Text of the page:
Being a mother isn't about cooking, and cleaning and chauffeuring your kids to their activities. Let's get real, honey: anyone can do those things, and if you think you are making a difference in your kids' lives just by "being there", you're deluding yourself. Being a mother means to be there spiritually and emotionally for your children; to guide them and inspire them in their life and life choices; to love them unconditionally and cheer them on; to build them up and create happy, productive little people. The cold, hard reality is that you can do those things and still have a career--and keep your independence. You might not have the house as clean, or as many homemade meals made, or be able to be there for every event in their life...but that's ok. Your kids aren't going to grow up deranged or hating you because you worked and they had to eat pizza more than what was ideal. Your husband will get over the pile of laundry. His lazy ass isn't helpless, you know.

I get supremely annoyed at two things: 1) the idea that women must be SAHMs just because they were born with a vagina, and 2) when SAHMs think they are so special and are worth hundreds of thousands of dollars annually.

The last one really gets me. Not to say that there isn't a ton of work involved in being a SAHM, because they're surely is. But putting a price tag on housekeeping and childbearing is a bit pompous. If that makes you feel good about yourself, yay for you. Definitely, someone should be paying you for all the grueling work you do. But they don't. Know why? Because you're an idiot who does this shit for free.

The bottom line is this: just because you have a vagina your fate should not be automatically dictated at birth to be a maid, wife and baby factory. You should be able to choose and design your own fate.

But please embrace your modern feminine power and don't be someone's slave by choice. I'm not a feminist from the 1960s who is trying to tell you that you can have it all and it will all be great! Whatever path you choose won't be easy, and there will be work involved. You can make it happen, if you set your mind to it, but you're going to have to delegate your efforts, and spend time on what's most important. If you are successful, and you view the sky as your limit, you can have money and independence, a family--and a clean house, too, because you can afford to pay a housekeeper.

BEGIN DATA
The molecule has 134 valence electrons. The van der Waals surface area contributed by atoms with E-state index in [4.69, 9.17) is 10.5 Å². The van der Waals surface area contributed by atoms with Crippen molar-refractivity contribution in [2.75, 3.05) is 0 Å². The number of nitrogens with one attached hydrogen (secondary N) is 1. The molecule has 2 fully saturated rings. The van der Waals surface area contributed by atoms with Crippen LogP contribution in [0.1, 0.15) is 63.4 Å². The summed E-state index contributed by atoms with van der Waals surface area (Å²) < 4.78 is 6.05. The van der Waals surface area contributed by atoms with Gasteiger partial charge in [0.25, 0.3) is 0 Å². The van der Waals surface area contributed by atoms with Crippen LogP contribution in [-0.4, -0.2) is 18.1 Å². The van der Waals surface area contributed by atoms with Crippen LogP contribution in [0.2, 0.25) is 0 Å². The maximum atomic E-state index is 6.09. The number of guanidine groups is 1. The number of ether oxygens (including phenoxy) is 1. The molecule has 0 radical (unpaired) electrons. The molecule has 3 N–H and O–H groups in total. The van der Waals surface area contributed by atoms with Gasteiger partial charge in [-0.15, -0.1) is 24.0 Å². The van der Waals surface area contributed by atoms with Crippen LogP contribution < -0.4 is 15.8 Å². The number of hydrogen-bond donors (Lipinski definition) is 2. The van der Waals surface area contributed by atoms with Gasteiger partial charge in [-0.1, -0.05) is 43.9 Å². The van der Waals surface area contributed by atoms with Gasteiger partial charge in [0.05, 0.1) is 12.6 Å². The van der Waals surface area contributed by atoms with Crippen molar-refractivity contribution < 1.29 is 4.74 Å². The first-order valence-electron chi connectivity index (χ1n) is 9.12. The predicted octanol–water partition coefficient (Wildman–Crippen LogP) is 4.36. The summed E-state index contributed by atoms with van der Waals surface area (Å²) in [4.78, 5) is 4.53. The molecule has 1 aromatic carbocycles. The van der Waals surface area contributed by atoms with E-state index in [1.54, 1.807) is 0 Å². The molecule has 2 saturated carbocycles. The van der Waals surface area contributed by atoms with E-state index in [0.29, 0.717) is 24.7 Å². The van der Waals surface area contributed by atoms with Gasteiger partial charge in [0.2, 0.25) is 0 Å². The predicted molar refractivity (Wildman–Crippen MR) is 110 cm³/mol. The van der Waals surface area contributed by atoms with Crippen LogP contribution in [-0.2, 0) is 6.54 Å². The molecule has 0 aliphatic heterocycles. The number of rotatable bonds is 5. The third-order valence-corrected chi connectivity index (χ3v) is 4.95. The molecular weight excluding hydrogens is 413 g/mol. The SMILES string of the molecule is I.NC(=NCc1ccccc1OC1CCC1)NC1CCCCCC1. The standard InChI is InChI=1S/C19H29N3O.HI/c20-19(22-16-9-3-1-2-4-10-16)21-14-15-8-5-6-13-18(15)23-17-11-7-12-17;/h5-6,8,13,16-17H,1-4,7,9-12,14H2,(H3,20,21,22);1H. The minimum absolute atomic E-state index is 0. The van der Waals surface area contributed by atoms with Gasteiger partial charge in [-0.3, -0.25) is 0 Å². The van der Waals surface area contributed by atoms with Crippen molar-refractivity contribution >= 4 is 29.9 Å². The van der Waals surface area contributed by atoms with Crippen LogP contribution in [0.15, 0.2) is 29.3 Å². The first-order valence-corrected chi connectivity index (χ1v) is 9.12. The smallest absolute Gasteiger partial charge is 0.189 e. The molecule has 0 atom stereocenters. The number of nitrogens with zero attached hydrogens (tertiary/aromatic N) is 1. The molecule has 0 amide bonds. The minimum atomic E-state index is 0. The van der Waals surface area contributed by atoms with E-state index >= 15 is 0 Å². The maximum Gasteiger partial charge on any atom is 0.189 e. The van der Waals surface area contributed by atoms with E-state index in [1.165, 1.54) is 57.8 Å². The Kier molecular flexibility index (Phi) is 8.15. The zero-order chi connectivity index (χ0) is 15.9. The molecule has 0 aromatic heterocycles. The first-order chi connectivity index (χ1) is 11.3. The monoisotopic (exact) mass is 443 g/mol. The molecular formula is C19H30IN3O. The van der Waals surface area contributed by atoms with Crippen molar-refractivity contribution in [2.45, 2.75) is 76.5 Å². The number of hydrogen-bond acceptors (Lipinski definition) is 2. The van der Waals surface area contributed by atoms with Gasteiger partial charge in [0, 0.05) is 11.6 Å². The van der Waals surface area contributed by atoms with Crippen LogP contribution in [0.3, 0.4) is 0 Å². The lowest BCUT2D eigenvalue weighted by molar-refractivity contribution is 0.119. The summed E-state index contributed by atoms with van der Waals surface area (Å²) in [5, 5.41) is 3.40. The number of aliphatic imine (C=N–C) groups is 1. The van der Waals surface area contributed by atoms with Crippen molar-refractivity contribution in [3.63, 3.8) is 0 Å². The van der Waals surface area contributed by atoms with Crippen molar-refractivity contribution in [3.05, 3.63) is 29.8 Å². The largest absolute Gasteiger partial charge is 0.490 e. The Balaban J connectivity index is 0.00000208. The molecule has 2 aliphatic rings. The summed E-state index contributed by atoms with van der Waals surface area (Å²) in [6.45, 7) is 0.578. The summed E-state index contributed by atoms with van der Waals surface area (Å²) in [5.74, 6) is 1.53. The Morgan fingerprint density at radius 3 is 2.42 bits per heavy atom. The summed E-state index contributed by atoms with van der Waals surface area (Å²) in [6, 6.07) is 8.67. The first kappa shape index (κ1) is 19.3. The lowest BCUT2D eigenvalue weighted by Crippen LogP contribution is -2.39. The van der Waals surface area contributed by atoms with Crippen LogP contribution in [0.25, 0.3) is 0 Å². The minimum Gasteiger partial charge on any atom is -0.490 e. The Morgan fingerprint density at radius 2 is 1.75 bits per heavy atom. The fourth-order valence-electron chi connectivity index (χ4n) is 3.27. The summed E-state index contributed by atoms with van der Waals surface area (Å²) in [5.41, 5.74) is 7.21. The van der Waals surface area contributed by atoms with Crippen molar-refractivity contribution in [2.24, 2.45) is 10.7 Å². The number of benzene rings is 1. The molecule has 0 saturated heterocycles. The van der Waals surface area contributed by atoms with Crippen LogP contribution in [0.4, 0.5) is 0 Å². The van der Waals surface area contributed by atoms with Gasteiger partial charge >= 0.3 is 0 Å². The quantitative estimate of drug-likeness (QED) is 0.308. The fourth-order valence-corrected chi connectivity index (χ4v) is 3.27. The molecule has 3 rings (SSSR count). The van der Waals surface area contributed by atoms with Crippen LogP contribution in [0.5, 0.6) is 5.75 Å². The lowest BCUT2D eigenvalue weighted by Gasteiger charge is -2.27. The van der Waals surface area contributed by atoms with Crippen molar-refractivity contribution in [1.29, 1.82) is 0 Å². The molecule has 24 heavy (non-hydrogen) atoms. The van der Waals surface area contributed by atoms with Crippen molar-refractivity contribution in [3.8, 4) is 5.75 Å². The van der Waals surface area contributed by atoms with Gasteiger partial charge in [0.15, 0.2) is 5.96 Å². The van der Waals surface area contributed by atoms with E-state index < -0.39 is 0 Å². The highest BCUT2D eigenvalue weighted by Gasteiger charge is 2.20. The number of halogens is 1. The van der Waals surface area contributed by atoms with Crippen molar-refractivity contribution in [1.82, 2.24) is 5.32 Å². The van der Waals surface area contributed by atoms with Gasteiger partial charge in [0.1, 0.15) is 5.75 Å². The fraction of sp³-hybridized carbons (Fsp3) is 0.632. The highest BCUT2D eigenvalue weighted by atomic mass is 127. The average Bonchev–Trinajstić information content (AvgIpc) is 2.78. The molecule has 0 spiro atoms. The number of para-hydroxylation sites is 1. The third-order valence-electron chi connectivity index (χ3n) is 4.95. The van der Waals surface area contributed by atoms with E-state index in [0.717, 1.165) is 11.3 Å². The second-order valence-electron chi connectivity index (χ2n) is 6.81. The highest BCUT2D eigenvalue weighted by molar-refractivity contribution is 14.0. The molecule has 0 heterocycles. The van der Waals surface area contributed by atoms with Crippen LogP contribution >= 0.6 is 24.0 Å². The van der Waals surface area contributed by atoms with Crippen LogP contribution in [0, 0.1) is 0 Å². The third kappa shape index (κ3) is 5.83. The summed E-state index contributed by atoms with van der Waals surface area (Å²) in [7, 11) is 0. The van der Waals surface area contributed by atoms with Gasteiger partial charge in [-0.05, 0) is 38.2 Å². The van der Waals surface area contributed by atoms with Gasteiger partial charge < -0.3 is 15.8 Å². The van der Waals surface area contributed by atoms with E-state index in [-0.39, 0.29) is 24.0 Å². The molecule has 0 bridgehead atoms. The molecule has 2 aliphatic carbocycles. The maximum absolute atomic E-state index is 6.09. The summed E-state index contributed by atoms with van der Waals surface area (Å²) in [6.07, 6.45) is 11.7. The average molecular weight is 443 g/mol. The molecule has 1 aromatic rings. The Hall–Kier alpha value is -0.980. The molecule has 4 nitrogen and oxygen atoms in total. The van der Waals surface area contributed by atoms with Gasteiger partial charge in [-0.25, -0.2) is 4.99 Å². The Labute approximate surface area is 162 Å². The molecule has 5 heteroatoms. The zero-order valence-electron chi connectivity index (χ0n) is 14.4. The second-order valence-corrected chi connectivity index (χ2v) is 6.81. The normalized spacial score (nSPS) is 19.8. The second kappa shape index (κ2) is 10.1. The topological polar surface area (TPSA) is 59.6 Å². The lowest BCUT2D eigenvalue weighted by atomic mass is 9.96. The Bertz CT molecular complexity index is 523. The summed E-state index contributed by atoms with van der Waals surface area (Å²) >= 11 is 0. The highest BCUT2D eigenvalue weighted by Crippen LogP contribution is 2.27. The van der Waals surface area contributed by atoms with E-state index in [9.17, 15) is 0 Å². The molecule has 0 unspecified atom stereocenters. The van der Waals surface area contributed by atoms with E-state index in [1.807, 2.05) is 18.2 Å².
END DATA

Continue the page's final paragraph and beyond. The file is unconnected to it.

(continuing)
Tuesday, November 16, 2010

A Religious Vagina: the Godly Clown Car

Lately I have found an interest in the Quiverfull movement. If you've not been living under a rock you've heard of the Duggar family and their litter of 19 spawn (which undoubtedly has doubled by the time I publish this post). My curiosity led me to research their religious beliefs, and discovered they are part of the "Full Quiver" movement.

Quiverfull as an unofficial movement is relatively new, but as a Christian ideal for some Christians it is, and always has been, their way of life. The movement gained strength in the mid-80s and has been growing ever since, though there are no actual counts of followers that I have found; as a guestimation, I will venture to say there are around several dozens of thousands. It's not a major movement, but it is significant enough to have its religious and social implications considered.

Something most interesting to me personally is that a major advocate of QF, Mrs. Mary Pride, is an acquaintance of my family's. As a kid I knew she was a holy roller home-schooling mom with a lot of kids and that she had written a lot of books, but it wasn't until this week that I've understood her impact and its significance. You can Google Pride if you're curious.

The heart of the QF movement is a maniacal attachment to Psalms 127:3-5 that says, "Children are a heritage from the LORD, offspring a reward from him. Like arrows in the hands of a warrior are children born in one’s youth. Blessed is the man whose quiver is full of them. They will not be put to shame when they contend with their opponents in court." Amazing how these few verses have inspired a whole movement. QFers don't see themselves as starting a new movement as much as going back to basics, returning to the Word of God. When early authors like Mary Pride and Rick and Jan Hess started to write about what we now call the QF movement, they were actually trying to explain why rejection of birth control and letting God decide how many children were born was biblical, and what everyone should have been doing all along.